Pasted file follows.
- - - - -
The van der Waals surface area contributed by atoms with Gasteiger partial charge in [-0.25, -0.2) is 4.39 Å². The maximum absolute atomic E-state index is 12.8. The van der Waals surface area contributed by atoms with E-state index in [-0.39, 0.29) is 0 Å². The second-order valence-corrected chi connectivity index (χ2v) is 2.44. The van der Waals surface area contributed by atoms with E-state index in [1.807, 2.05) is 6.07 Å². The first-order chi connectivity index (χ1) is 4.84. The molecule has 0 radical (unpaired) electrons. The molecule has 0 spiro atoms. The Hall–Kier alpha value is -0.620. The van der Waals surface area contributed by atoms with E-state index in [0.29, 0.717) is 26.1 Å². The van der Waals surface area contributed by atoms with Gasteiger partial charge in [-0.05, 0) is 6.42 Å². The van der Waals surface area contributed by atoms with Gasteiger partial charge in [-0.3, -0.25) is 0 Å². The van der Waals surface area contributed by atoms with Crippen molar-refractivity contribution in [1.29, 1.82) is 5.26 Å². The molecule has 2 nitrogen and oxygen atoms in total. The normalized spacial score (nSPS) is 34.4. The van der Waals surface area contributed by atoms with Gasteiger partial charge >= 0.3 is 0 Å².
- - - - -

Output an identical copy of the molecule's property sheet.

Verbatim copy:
The van der Waals surface area contributed by atoms with Gasteiger partial charge in [-0.25, -0.2) is 4.39 Å². The maximum absolute atomic E-state index is 12.8. The van der Waals surface area contributed by atoms with E-state index in [-0.39, 0.29) is 0 Å². The second-order valence-corrected chi connectivity index (χ2v) is 2.44. The van der Waals surface area contributed by atoms with E-state index in [1.807, 2.05) is 6.07 Å². The first-order chi connectivity index (χ1) is 4.84. The molecule has 0 radical (unpaired) electrons. The molecule has 0 spiro atoms. The Hall–Kier alpha value is -0.620. The van der Waals surface area contributed by atoms with E-state index in [0.29, 0.717) is 26.1 Å². The van der Waals surface area contributed by atoms with Gasteiger partial charge in [-0.05, 0) is 6.42 Å². The van der Waals surface area contributed by atoms with Gasteiger partial charge in [-0.3, -0.25) is 0 Å². The van der Waals surface area contributed by atoms with Crippen molar-refractivity contribution in [1.29, 1.82) is 5.26 Å². The molecule has 2 nitrogen and oxygen atoms in total. The normalized spacial score (nSPS) is 34.4. The van der Waals surface area contributed by atoms with Gasteiger partial charge >= 0.3 is 0 Å².